Fall-out continues from bioengineered wheat detection

by Jay Sjerven
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WASHINGTON — U.S. trading partners that purchase western white wheat considered their next moves in the wake of the announcement May 29 by the U.S. Department of Agriculture’s Animal and Plant Health Inspection Service that it detected the presence of an unapproved bioengineered trait in wheat plant samples from an Oregon farm. At the same time, Monsanto, the company that field tested wheat with its glyphosate-tolerance (Roundup Ready) gene several years ago vowed to cooperate with the U.S.D.A. to confirm its test results and considers appropriate next steps.

Japan passed on offers of U.S. western white wheat in its weekly tender, and its ministry of agriculture indicated it would import no more western white wheat until the situation becomes clearer.

Indications were South Korean flour mill groups cancelled plans to tender for U.S. soft white wheat and awaited results of the U.S.D.A. investigation. Taiwan flour millers said they’d put U.S. wheat imports under review and will require their suppliers to offer guarantees that only non-bioengineered wheat was in shipments.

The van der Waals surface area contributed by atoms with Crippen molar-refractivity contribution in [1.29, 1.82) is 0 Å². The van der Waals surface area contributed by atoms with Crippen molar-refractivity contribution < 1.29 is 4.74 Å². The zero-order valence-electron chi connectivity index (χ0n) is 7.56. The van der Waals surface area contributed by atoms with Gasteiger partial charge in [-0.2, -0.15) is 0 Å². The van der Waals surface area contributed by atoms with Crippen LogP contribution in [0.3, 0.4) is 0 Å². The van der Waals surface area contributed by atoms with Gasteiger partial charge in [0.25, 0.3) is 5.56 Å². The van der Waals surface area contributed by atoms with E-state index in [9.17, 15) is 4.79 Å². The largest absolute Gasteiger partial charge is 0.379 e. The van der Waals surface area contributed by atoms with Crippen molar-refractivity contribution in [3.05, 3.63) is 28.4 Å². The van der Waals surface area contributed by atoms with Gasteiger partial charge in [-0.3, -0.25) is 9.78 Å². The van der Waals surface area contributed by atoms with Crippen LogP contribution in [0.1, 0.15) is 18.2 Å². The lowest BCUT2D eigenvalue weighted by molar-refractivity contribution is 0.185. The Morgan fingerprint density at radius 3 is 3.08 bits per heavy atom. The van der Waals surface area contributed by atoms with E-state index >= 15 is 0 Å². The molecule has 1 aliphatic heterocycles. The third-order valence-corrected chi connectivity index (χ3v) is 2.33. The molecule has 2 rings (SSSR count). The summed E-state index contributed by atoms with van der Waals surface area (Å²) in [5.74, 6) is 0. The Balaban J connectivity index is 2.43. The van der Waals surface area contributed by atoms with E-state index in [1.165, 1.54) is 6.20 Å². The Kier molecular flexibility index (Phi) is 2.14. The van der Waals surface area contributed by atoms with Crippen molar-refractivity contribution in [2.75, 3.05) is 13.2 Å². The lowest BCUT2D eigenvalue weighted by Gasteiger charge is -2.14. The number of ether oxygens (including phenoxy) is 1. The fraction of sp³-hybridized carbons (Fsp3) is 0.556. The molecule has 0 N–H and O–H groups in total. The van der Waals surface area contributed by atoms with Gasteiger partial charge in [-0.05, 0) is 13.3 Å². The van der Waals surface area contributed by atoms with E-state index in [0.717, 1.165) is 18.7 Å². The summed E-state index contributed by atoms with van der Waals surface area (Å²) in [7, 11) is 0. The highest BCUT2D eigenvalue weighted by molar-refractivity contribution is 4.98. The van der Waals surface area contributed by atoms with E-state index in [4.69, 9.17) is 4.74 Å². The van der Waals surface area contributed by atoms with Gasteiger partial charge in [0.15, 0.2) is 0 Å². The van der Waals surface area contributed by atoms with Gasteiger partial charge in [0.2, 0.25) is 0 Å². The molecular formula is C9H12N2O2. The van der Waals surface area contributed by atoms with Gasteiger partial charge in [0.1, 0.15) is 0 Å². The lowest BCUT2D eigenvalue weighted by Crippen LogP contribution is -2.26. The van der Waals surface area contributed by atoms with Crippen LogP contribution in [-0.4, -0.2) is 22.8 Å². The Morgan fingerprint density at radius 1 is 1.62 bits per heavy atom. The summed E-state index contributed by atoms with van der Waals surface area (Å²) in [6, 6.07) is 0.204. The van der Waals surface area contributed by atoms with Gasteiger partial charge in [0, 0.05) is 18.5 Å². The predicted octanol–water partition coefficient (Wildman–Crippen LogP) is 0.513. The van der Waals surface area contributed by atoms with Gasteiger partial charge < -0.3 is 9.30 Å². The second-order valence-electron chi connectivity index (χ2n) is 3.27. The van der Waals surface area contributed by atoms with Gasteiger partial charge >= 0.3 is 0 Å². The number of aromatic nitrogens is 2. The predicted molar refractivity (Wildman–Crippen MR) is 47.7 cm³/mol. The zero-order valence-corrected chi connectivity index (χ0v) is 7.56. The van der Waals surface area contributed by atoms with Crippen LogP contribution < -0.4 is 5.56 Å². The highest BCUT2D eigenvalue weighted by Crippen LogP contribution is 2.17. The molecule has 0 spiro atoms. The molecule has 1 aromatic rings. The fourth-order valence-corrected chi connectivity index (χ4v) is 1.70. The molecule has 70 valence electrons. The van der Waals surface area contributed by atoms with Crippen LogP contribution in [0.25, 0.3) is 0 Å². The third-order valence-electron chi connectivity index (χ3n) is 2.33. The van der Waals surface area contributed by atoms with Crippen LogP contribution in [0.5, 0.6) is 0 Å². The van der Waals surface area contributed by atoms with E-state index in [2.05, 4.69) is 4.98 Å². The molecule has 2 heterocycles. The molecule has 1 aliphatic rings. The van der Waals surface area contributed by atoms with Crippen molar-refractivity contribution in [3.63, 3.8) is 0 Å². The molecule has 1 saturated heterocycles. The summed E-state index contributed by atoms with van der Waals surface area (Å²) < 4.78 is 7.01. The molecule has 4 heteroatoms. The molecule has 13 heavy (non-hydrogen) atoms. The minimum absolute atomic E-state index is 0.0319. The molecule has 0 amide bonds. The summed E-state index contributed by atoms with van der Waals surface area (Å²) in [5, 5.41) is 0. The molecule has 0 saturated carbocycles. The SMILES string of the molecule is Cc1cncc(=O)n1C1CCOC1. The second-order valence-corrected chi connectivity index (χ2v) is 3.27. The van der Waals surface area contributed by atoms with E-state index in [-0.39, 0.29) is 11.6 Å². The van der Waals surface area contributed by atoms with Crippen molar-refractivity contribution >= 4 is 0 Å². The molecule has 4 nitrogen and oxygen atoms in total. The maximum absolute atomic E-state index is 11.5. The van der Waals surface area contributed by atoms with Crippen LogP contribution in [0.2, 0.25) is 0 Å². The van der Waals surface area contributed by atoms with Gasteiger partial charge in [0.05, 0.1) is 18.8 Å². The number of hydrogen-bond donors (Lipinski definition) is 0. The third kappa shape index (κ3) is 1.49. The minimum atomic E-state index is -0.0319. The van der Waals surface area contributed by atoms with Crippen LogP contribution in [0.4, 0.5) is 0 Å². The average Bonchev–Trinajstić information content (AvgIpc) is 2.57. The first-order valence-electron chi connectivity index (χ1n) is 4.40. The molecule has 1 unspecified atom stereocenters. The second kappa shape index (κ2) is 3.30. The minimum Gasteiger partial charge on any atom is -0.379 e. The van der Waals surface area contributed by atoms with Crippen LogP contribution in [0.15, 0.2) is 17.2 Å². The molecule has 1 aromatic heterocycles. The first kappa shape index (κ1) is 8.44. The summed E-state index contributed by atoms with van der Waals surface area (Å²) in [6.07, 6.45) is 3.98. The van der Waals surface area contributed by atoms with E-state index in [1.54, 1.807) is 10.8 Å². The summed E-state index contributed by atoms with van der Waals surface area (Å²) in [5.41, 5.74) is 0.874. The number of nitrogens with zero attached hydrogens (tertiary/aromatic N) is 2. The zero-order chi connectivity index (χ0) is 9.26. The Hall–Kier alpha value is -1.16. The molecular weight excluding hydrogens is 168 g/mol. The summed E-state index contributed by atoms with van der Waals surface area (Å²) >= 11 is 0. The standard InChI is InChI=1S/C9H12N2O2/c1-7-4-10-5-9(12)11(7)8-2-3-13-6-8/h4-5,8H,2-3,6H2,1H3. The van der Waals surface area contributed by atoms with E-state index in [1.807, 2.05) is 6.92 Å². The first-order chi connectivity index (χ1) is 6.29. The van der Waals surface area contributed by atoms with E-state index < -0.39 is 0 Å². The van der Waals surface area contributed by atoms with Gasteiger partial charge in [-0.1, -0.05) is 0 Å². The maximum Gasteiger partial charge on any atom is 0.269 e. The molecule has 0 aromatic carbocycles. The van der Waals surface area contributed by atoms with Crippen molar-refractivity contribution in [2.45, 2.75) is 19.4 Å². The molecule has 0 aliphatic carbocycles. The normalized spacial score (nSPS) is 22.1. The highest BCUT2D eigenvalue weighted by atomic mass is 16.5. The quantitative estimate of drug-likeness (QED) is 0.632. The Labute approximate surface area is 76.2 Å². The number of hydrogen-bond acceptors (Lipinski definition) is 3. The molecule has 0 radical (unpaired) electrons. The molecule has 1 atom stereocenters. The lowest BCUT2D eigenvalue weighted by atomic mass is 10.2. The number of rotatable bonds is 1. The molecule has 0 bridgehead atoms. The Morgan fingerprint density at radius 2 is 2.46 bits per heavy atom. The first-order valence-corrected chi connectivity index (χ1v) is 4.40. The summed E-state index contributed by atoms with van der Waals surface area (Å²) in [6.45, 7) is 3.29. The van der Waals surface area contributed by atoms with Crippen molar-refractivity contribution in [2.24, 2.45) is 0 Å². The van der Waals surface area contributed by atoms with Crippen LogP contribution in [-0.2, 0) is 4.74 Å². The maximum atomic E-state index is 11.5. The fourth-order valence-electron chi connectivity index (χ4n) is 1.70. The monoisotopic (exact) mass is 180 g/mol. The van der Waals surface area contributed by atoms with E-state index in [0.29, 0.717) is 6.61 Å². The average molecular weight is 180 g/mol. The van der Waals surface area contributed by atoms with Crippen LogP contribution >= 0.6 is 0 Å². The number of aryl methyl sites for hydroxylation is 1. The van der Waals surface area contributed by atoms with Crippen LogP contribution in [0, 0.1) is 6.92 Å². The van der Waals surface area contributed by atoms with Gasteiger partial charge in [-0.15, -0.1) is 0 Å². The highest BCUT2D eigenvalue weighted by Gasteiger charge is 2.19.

The European Commission was said to have contacted Monsanto seeking a method to detect the company’s bioengineered wheat and advised member countries to test imports of soft white wheat.

Monsanto said its field testing of its Roundup Ready wheat variety ended nine years ago.

“Accordingly, while the U.S.D.A.’s results are unexpected, there is considerable reason to believe that the presence of the Roundup trait in wheat, if determined to be valid, is very limited,” Monsanto said. “We will work with U.S.D.A. to confirm their test results and as they consider appropriate next steps. We will also conduct a rigorous investigation to validate the scope of and to address any presence of a Monsanto Roundup Ready event in commercial wheat seed.”
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